Opponents of a $950-million natural gas pipeline system expansion in Pennsylvania and New Jersey will ask the Federal Energy Regulatory Commission to reconsider its Jan. 11 approval of the project, noting one state's earlier argument that the added capacity is not needed.
The pushback follows commissioners’ unanimous decision to permit the project, called the Regional Energy Access expansion, which would add 829,000 dekatherms a day to the existing Transco pipeline owned by Williams Co. that transports Marcellus shale gas to customers in Pennsylvania, New Jersey and Maryland.
Under the plan, 22.3 miles of 30-in. pipeline would be added in Luzerne County, Pa. and 13.8 miles of 42-in. loop in Monroe County, Pa., with a new compressor station in Gloucester County, N.J., and upgrades to existing ones in the states served.
The system is part of a 10,000-mile pipeline system between Texas and New York City that transports about 15% of U.S. natural gas, says Transco.
Last year, New Jersey's Board of Public Utilites and its rate counsel had told FERC that based on a study it commissioned, along with its aggressive transition to renewable energy, the added gas capacity was not needed through 2030.
In its filing to FERC, Williams Co. said the project has support from regional utilities such as PSEG, will maximize use of existing infrastructure and be built “in a manner that is adaptable to future renewable energy sources like clean hydrogen and renewable natural gas blending." The project's final environmental impact statement was issued last July.
The FERC approval “represents an important milestone for the Regional Energy Access expansion," said the developer. We look forward to continuing our work with regulators and other stakeholders.” The firm did not respond to ENR’s query on contractor selection status for the anticipated construction.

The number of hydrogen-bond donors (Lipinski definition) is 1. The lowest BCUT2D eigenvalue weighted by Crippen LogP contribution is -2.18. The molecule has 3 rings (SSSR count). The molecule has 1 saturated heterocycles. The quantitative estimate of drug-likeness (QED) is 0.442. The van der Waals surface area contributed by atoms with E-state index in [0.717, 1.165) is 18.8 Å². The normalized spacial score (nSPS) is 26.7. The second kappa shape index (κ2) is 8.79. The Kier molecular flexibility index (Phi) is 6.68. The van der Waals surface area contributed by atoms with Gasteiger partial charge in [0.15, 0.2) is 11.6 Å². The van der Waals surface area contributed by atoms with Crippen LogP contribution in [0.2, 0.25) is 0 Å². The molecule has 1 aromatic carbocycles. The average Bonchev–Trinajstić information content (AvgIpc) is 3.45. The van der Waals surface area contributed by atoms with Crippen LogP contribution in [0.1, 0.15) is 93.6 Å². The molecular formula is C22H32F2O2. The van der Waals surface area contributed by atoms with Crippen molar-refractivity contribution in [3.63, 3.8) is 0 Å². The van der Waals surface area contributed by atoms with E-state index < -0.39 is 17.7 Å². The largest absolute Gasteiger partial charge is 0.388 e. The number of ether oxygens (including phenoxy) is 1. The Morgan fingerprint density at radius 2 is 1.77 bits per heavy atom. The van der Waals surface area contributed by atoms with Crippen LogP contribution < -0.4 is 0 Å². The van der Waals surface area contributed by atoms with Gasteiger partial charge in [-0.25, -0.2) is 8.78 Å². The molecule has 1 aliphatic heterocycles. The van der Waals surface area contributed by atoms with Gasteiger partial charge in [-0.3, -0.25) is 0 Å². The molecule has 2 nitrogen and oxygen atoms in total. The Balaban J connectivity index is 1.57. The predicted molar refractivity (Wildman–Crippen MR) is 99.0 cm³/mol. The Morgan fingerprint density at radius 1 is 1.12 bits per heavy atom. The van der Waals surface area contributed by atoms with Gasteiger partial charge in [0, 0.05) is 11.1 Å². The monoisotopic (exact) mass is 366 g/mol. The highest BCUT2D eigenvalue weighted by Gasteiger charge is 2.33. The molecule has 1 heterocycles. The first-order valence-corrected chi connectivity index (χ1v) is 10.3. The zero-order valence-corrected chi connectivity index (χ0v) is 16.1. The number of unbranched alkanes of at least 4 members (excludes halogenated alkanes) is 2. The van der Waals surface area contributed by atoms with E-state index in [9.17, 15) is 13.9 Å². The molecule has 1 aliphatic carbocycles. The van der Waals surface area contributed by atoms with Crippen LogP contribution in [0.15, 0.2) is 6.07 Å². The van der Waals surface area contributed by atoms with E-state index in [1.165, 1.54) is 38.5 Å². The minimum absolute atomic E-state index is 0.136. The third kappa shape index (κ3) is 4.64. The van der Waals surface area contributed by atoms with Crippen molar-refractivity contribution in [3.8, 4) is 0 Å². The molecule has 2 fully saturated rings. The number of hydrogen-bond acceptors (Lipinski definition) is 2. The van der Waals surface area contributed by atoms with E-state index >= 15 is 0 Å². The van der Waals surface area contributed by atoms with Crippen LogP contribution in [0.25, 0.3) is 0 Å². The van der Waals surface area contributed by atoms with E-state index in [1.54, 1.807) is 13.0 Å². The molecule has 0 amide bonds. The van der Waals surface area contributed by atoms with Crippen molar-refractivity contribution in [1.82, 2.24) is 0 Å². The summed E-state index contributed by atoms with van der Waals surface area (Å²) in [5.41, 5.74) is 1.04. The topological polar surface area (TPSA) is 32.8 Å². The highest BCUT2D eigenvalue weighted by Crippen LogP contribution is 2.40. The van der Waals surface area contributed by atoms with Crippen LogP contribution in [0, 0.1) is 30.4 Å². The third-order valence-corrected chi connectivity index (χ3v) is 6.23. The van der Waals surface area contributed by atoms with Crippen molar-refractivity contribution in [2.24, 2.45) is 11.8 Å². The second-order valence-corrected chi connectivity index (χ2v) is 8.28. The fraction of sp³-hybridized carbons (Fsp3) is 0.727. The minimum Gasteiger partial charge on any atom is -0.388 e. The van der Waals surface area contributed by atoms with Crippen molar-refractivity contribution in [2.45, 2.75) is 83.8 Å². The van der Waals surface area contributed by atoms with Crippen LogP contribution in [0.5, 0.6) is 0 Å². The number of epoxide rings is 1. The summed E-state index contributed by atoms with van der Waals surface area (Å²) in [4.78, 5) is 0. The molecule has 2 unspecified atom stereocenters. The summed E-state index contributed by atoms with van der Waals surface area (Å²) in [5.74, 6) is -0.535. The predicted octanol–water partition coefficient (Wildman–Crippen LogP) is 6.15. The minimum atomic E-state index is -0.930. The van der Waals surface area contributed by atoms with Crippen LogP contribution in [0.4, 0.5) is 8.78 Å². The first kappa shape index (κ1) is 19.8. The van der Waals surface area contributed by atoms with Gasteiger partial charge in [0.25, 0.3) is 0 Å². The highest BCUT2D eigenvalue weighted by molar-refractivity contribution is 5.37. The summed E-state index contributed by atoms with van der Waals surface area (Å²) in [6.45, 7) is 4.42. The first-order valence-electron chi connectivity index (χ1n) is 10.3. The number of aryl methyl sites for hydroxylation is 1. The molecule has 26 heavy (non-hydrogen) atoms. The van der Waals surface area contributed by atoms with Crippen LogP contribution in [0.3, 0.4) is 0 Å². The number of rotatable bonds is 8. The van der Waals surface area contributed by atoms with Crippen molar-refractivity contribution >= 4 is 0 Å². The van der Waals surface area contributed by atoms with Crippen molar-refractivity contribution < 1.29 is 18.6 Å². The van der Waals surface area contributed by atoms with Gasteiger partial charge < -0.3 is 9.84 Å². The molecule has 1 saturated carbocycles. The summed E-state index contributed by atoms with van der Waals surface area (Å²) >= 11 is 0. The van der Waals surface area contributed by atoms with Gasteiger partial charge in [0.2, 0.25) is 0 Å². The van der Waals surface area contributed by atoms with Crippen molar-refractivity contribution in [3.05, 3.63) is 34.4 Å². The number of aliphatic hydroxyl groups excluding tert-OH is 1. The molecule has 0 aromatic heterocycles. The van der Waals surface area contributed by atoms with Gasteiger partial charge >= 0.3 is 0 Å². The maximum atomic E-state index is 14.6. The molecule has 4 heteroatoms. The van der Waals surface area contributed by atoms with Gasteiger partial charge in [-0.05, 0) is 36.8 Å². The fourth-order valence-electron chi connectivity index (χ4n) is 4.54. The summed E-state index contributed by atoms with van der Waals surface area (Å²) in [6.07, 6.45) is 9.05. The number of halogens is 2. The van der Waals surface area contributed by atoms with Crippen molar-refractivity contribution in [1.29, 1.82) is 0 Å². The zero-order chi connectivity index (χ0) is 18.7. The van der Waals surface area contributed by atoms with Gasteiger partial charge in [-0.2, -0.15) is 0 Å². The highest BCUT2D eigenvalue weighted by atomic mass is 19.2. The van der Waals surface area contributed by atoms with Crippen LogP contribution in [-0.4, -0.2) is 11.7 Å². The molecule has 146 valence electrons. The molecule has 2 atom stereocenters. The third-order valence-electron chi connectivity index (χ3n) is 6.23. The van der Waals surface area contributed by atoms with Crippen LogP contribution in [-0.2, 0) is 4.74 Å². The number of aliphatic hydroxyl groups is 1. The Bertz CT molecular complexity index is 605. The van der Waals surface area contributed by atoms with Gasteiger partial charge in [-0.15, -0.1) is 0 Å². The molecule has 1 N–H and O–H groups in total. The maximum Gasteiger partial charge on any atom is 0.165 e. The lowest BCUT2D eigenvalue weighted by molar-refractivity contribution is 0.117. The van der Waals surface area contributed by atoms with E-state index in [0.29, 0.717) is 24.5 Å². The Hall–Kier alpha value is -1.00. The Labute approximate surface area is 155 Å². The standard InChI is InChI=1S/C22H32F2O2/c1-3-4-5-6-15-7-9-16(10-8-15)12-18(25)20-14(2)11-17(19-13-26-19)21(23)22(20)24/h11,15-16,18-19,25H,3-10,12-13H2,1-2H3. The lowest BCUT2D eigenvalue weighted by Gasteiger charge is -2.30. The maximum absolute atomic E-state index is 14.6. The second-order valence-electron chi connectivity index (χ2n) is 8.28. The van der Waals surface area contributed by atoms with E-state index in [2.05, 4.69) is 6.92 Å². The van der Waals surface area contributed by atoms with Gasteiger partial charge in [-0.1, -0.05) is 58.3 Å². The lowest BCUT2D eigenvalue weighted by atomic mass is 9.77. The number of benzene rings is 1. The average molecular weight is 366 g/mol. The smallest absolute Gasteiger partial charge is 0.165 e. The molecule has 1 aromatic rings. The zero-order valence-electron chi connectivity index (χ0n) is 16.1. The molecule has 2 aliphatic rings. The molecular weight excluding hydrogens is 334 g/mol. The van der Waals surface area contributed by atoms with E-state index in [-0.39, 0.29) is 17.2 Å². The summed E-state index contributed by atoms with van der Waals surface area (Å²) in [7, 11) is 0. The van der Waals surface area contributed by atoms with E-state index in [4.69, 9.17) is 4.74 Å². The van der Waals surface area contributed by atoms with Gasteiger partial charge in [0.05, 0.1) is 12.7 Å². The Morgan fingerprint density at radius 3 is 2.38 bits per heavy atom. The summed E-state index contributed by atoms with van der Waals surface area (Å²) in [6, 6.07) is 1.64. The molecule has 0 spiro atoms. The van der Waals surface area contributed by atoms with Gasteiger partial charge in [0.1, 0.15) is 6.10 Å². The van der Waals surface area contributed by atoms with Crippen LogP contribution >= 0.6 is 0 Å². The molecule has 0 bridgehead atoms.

In their approval, commissioners noted that New Jersey's data on capacity did not apply to out of state customers.
FERC Commissioner James Danly (R) also took issue with FERC allowing “late intervention” by New Jersey officials and with a 30-day hold on the approval effective date, to give landowners time to appeal, noting impact on the construction schedule. The developer had anticipated having the new capacity on line for the 2023-2024 winter season.
But in her approval, Democrat Alison Clements faulted current FERC approval parameters for not "considering evidence pertaining to project need today, in 2023," noting that "a combination of market forces and federal, state, and local climate protection policies may lead to flat or declining demand for natural gas over time." She added that "circumstances impacting the need for new pipeline capacity are an order of magnitude more complex than they were in 1999, but our policies and practices have not evolved to address that complexity."
According to Clements, "the Commission’s relatively superficial approach to evaluating project need will become increasingly untenable, both legally and practically."
Taylor McFarland, conservation program manager for the New Jersey Sierra Club, urged the state to join the motion for a FERC rehearing, saying that "expansion of more fossil fuel projects like the [expansion project] will make it more difficult ... for New Jersey to meet its [greenhouse gas] emission commitments.” The project has yet to receive a state environmental permit.
A spokesperson for Gov. Phil Murphy (D) said the administration “will continue to evaluate its options,” although he said the governor "continues to stand by the findings of the BPU and Rate Counsel, which were shared with FERC.”
The project was a competitor to the $1-billion PennEast gas pipeline that its developer cancelled in 2021, citing permitting difficulties in New Jersey.